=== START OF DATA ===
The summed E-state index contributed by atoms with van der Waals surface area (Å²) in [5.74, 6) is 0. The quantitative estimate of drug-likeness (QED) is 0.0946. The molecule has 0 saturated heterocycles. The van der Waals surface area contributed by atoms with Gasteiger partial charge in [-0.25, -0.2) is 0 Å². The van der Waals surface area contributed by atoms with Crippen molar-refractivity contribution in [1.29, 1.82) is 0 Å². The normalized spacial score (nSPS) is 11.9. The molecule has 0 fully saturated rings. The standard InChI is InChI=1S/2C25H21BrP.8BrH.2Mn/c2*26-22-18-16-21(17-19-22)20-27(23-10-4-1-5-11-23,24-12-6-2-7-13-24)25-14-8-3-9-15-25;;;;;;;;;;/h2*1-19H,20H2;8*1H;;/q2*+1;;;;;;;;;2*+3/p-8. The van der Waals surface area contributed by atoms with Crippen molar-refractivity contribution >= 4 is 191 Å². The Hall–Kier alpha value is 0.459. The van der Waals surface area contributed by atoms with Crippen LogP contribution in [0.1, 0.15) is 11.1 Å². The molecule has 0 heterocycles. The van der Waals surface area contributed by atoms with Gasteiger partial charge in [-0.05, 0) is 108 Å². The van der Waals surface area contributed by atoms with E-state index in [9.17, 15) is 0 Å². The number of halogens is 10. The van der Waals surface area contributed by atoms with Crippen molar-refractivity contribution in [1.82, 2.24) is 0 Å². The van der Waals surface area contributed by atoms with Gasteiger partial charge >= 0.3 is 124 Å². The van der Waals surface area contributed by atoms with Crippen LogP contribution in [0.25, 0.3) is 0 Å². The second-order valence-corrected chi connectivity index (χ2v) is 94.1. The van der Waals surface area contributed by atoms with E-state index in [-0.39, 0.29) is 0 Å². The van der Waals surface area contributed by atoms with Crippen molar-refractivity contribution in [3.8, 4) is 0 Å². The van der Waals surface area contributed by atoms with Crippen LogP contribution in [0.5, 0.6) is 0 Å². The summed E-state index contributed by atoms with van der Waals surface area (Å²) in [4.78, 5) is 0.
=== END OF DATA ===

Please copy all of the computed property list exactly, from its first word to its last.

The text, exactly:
The summed E-state index contributed by atoms with van der Waals surface area (Å²) in [5.74, 6) is 0. The quantitative estimate of drug-likeness (QED) is 0.0946. The molecule has 0 saturated heterocycles. The van der Waals surface area contributed by atoms with Gasteiger partial charge in [-0.25, -0.2) is 0 Å². The van der Waals surface area contributed by atoms with Crippen molar-refractivity contribution in [1.29, 1.82) is 0 Å². The normalized spacial score (nSPS) is 11.9. The molecule has 0 fully saturated rings. The standard InChI is InChI=1S/2C25H21BrP.8BrH.2Mn/c2*26-22-18-16-21(17-19-22)20-27(23-10-4-1-5-11-23,24-12-6-2-7-13-24)25-14-8-3-9-15-25;;;;;;;;;;/h2*1-19H,20H2;8*1H;;/q2*+1;;;;;;;;;2*+3/p-8. The van der Waals surface area contributed by atoms with Crippen molar-refractivity contribution >= 4 is 191 Å². The Hall–Kier alpha value is 0.459. The van der Waals surface area contributed by atoms with Crippen LogP contribution in [0.1, 0.15) is 11.1 Å². The molecule has 0 heterocycles. The van der Waals surface area contributed by atoms with Gasteiger partial charge in [-0.05, 0) is 108 Å². The van der Waals surface area contributed by atoms with E-state index in [9.17, 15) is 0 Å². The number of halogens is 10. The van der Waals surface area contributed by atoms with Crippen molar-refractivity contribution in [1.82, 2.24) is 0 Å². The van der Waals surface area contributed by atoms with Gasteiger partial charge >= 0.3 is 124 Å². The van der Waals surface area contributed by atoms with Crippen LogP contribution in [0.25, 0.3) is 0 Å². The second-order valence-corrected chi connectivity index (χ2v) is 94.1. The van der Waals surface area contributed by atoms with E-state index in [-0.39, 0.29) is 0 Å². The van der Waals surface area contributed by atoms with Crippen molar-refractivity contribution in [3.8, 4) is 0 Å². The van der Waals surface area contributed by atoms with Crippen LogP contribution in [0.5, 0.6) is 0 Å². The summed E-state index contributed by atoms with van der Waals surface area (Å²) in [4.78, 5) is 0.